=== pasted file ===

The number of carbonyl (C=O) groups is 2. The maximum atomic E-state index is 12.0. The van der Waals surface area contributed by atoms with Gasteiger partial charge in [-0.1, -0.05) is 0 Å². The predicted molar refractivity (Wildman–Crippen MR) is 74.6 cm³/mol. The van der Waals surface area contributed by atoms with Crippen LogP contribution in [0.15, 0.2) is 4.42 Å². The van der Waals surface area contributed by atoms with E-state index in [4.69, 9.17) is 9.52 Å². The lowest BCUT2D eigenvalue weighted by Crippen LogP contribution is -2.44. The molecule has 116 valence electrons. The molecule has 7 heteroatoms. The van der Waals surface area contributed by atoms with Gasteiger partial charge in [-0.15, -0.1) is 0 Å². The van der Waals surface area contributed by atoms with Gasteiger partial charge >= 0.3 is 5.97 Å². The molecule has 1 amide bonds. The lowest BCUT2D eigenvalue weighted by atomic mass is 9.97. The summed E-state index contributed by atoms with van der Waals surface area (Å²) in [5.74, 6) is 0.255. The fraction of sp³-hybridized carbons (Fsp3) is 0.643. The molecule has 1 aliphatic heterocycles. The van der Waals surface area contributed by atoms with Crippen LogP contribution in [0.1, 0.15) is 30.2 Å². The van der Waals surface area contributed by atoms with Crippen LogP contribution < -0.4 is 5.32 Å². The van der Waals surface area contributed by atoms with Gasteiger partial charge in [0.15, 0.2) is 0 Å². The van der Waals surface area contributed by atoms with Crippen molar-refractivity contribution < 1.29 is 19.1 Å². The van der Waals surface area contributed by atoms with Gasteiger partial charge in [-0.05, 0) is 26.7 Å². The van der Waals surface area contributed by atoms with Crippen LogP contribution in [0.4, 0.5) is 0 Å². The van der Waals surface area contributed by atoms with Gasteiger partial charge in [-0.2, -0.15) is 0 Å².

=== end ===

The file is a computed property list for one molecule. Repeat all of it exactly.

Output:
The number of carbonyl (C=O) groups is 2. The maximum atomic E-state index is 12.0. The van der Waals surface area contributed by atoms with Gasteiger partial charge in [-0.1, -0.05) is 0 Å². The predicted molar refractivity (Wildman–Crippen MR) is 74.6 cm³/mol. The van der Waals surface area contributed by atoms with Crippen LogP contribution in [0.15, 0.2) is 4.42 Å². The van der Waals surface area contributed by atoms with E-state index in [4.69, 9.17) is 9.52 Å². The lowest BCUT2D eigenvalue weighted by Crippen LogP contribution is -2.44. The molecule has 116 valence electrons. The molecule has 7 heteroatoms. The van der Waals surface area contributed by atoms with Gasteiger partial charge in [-0.15, -0.1) is 0 Å². The van der Waals surface area contributed by atoms with Gasteiger partial charge >= 0.3 is 5.97 Å². The molecule has 1 amide bonds. The lowest BCUT2D eigenvalue weighted by atomic mass is 9.97. The summed E-state index contributed by atoms with van der Waals surface area (Å²) in [5.74, 6) is 0.255. The fraction of sp³-hybridized carbons (Fsp3) is 0.643. The molecule has 1 aliphatic heterocycles. The van der Waals surface area contributed by atoms with Crippen LogP contribution in [0.1, 0.15) is 30.2 Å². The van der Waals surface area contributed by atoms with Crippen LogP contribution < -0.4 is 5.32 Å². The van der Waals surface area contributed by atoms with Gasteiger partial charge in [0.15, 0.2) is 0 Å². The van der Waals surface area contributed by atoms with Crippen molar-refractivity contribution < 1.29 is 19.1 Å². The van der Waals surface area contributed by atoms with Gasteiger partial charge in [-0.05, 0) is 26.7 Å². The van der Waals surface area contributed by atoms with Crippen LogP contribution in [0.4, 0.5) is 0 Å². The van der Waals surface area contributed by atoms with Gasteiger partial charge in [-0.2, -0.15) is 0 Å².